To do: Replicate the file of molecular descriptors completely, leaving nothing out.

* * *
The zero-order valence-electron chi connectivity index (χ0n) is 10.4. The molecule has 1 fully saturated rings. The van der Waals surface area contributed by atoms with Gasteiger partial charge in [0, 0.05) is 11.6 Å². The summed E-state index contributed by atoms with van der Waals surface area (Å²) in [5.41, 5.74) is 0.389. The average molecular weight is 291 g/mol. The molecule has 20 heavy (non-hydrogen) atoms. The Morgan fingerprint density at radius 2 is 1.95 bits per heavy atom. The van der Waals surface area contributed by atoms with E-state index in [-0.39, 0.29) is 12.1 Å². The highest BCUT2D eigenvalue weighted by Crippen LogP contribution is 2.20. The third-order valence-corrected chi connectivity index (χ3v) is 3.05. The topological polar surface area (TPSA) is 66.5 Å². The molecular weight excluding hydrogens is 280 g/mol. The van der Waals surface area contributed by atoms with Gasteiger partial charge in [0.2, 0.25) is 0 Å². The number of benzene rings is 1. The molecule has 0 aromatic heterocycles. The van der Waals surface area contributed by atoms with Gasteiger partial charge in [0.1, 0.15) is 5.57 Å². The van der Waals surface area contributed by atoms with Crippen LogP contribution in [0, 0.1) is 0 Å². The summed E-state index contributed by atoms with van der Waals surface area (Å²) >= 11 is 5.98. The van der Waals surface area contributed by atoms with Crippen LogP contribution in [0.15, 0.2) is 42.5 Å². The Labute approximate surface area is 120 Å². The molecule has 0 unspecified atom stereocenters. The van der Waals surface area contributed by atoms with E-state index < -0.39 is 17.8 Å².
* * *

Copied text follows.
The zero-order valence-electron chi connectivity index (χ0n) is 10.4. The molecule has 1 fully saturated rings. The van der Waals surface area contributed by atoms with Gasteiger partial charge in [0, 0.05) is 11.6 Å². The summed E-state index contributed by atoms with van der Waals surface area (Å²) in [5.41, 5.74) is 0.389. The average molecular weight is 291 g/mol. The molecule has 20 heavy (non-hydrogen) atoms. The Morgan fingerprint density at radius 2 is 1.95 bits per heavy atom. The van der Waals surface area contributed by atoms with E-state index in [-0.39, 0.29) is 12.1 Å². The highest BCUT2D eigenvalue weighted by Crippen LogP contribution is 2.20. The third-order valence-corrected chi connectivity index (χ3v) is 3.05. The topological polar surface area (TPSA) is 66.5 Å². The molecular weight excluding hydrogens is 280 g/mol. The van der Waals surface area contributed by atoms with Gasteiger partial charge in [0.2, 0.25) is 0 Å². The number of benzene rings is 1. The molecule has 0 aromatic heterocycles. The van der Waals surface area contributed by atoms with Gasteiger partial charge in [0.1, 0.15) is 5.57 Å². The van der Waals surface area contributed by atoms with Crippen LogP contribution in [0, 0.1) is 0 Å². The summed E-state index contributed by atoms with van der Waals surface area (Å²) >= 11 is 5.98. The van der Waals surface area contributed by atoms with Crippen LogP contribution in [0.15, 0.2) is 42.5 Å². The Labute approximate surface area is 120 Å². The molecule has 0 unspecified atom stereocenters. The van der Waals surface area contributed by atoms with E-state index < -0.39 is 17.8 Å².